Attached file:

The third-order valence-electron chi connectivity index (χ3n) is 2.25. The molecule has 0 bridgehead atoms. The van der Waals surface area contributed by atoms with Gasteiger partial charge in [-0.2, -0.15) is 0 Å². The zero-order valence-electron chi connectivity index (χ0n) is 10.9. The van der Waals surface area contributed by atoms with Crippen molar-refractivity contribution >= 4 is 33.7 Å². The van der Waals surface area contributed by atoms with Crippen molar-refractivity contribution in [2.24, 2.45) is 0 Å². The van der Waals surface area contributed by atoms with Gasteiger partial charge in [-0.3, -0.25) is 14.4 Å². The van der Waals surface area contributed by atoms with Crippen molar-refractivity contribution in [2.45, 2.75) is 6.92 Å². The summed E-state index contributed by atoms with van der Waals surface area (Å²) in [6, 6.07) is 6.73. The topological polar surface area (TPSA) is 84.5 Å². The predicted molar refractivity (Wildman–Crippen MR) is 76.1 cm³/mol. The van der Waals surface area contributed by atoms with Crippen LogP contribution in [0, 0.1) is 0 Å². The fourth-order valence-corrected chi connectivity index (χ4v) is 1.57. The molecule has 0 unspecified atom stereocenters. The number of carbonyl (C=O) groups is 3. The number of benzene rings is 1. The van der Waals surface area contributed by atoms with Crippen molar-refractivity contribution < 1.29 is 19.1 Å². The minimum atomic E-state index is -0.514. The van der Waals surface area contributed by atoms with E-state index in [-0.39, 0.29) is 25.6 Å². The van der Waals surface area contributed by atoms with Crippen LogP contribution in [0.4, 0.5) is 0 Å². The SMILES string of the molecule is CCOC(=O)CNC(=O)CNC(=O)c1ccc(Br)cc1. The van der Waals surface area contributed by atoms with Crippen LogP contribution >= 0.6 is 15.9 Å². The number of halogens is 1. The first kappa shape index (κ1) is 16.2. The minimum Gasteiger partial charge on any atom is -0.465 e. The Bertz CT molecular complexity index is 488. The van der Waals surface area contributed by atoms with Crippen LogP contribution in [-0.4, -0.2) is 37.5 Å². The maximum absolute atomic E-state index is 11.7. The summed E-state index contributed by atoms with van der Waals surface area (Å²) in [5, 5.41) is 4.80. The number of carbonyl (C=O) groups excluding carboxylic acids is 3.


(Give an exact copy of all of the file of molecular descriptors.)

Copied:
The third-order valence-electron chi connectivity index (χ3n) is 2.25. The molecule has 0 bridgehead atoms. The van der Waals surface area contributed by atoms with Gasteiger partial charge in [-0.2, -0.15) is 0 Å². The zero-order valence-electron chi connectivity index (χ0n) is 10.9. The van der Waals surface area contributed by atoms with Crippen molar-refractivity contribution >= 4 is 33.7 Å². The van der Waals surface area contributed by atoms with Crippen molar-refractivity contribution in [2.24, 2.45) is 0 Å². The van der Waals surface area contributed by atoms with Gasteiger partial charge in [-0.3, -0.25) is 14.4 Å². The van der Waals surface area contributed by atoms with Crippen molar-refractivity contribution in [2.45, 2.75) is 6.92 Å². The summed E-state index contributed by atoms with van der Waals surface area (Å²) in [6, 6.07) is 6.73. The topological polar surface area (TPSA) is 84.5 Å². The predicted molar refractivity (Wildman–Crippen MR) is 76.1 cm³/mol. The van der Waals surface area contributed by atoms with Crippen LogP contribution in [0, 0.1) is 0 Å². The fourth-order valence-corrected chi connectivity index (χ4v) is 1.57. The molecule has 0 unspecified atom stereocenters. The number of carbonyl (C=O) groups is 3. The number of benzene rings is 1. The van der Waals surface area contributed by atoms with Crippen molar-refractivity contribution < 1.29 is 19.1 Å². The minimum atomic E-state index is -0.514. The van der Waals surface area contributed by atoms with E-state index in [-0.39, 0.29) is 25.6 Å². The van der Waals surface area contributed by atoms with Crippen LogP contribution in [0.4, 0.5) is 0 Å². The SMILES string of the molecule is CCOC(=O)CNC(=O)CNC(=O)c1ccc(Br)cc1. The van der Waals surface area contributed by atoms with Crippen LogP contribution >= 0.6 is 15.9 Å². The number of halogens is 1. The first kappa shape index (κ1) is 16.2. The minimum Gasteiger partial charge on any atom is -0.465 e. The Bertz CT molecular complexity index is 488. The van der Waals surface area contributed by atoms with Crippen LogP contribution in [-0.4, -0.2) is 37.5 Å². The maximum absolute atomic E-state index is 11.7. The summed E-state index contributed by atoms with van der Waals surface area (Å²) in [5, 5.41) is 4.80. The number of carbonyl (C=O) groups excluding carboxylic acids is 3.